Tuesday, January 14, 2014

On Level Design and Permutations

So, today's post is going to be all about level design for our game thus far. Not really so much our process of coming up with different level ideas, how things are going to be staged in the game to make a coherent experience or really any of that, though stay tuned as that's probably a post we'll be making in the future. No, this post is going to be about the evolution of our level concept process, which has come a considerable way since the initial level drafts. Some of this information is old compared even to our playtest post, but nonetheless it should show some of the design difficulties full room rotation can bring up.

When we first sat down and seriously started designing levels, we did so in 2D. We were tasked to create one room puzzles as a means of simplifying the mechanics of our game and really focus on creating a game that teaches and reinforces skills as you go, but to really make the first levels simple for new players, we decided to take this one step further and only allow one axis of rotation, instead of all three. What we thought would be relatively simple for level design quickly turned into a journey of discovery about 2D representations of map permutations. Here is a draft of the second of our two playtesting levels:

On the left, you see what a 1-axis rotation's set of 2D permutations looks like. Basically, all that means is that ,from an overhead view, you can view a level in 4 possible ways (facing forward, rotated 90 degrees in each direction, and rotated 180 degrees). The practical application is on the right; a full level is drawn top down, keeping all hallways static and rotating all doors and room geometry into the correct orientation to simulate what will be happening in the game. Then, we gave everything a height number, directions, and such, to determine which ramps led and bridges were on which floor, how doors connected to the rest of the room, and so on, until we finally had something we could trace through, going from permutation to permutation as necessary, and actually solve. Overall, this process is a little messy, but still completely doable for a 1-axis rotation, 1 room puzzle.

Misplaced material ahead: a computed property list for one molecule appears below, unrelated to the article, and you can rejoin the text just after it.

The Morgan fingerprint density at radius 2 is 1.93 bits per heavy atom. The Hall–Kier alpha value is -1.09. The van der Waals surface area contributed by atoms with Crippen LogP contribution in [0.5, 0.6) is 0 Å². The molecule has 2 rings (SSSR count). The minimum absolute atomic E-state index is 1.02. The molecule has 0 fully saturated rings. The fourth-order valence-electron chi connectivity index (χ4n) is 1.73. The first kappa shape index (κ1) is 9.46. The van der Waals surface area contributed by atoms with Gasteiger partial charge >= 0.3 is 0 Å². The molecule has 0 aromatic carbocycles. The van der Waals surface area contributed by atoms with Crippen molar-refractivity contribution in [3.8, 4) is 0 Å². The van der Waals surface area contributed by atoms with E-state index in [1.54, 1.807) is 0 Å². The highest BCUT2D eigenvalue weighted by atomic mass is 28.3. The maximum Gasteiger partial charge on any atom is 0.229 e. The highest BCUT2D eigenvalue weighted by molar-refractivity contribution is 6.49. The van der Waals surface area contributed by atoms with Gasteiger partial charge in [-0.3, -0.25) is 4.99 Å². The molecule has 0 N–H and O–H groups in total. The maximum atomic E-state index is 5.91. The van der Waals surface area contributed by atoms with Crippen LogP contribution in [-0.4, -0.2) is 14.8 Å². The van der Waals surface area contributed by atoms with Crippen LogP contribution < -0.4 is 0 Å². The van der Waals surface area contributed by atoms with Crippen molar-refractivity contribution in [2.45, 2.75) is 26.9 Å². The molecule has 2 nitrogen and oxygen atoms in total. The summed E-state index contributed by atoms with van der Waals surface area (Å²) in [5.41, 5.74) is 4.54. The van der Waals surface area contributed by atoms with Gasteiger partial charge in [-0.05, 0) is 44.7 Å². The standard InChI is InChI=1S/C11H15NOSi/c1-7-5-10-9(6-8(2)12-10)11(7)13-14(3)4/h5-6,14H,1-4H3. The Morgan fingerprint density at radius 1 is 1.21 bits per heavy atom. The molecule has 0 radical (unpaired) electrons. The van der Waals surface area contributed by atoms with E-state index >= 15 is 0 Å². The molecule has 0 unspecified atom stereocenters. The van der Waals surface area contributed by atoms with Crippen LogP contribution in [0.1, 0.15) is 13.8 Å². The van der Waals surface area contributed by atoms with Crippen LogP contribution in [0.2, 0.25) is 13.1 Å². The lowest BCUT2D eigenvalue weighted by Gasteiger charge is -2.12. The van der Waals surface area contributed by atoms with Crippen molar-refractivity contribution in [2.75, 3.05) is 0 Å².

...and then we decided to draw out how many of these 2D permutations we'd need for 2-axis and 3-axis rooms. Let's start with 2-axis:

With 2-axis rotation, we arrive at 16 2D permutations for every room. Not only does our work increase by a factor of four, but we also need to still keep track of door locations (which are now changing levels, ending up on ceilings and what have you instead of simply rotating around the room) and constantly redraw whatever is in the room from multiple angles. This alone makes 2-axis rotation relatively unfeasible to continuously draft new and interesting levels in 2D, but just for kicks, we also did the permutations for a 3-axis room:

...so yeah, 24 possible room combinations when you factor in that you can view each face independently in 4 possible orientations. Clearly, if we ever want to make rooms which have multi-axis rotation, or really, even just rotation around a non-y axis, 2D drawings would never really cut it for anything other than static hallways. Which leads us to these:

To really help get a visual of multi-axis rotation, we made a 3D representation of all of our game rooms out of lidded, clear plastic boxes, which then had grid lines affixed via transparency slides and two-sided tape. The grid on the outside is 15x15, perfect for the 3 level room structure we currently have (15x15 breaks cleanly into a 3x3 grid of 5x5 grids, which allows us to punch 3x3 doors out of any resulting 5x5 grid to acquire any door configuration we might need), and as the transparencies are dry-erase friendly (for the most part), we can easily draw door configurations on the side walls and have them rotate with the box. Next, we needed a way to model the insides of the room in such a way that, even while in various upside-down configurations, all of our room geometry would stay in the same place. Enter plastina, a fantastic clay-like substance that doesn't dry out and is sticky and malleable enough to make any geometry we might need and have it be able to adhere to the inside walls of our modeling cubes. Here are a few examples featuring the levels from our first playtest:

Now, these boxes aren't perfect, but they're a step in the right direction. Because hallways are static geometry while the room geometry and doors are dynamic, we currently don't have a graceful way to model the "outside" geometry. Currently, we've stuck to doing the hallways on paper, but there are plans in the works to make a 3D structure that can sit around the boxes to represent the hallways while still letting the boxes represent all of their possible configurations in a neat, easy to modify and clear to see fashion. Not bad for an initial prototype, though!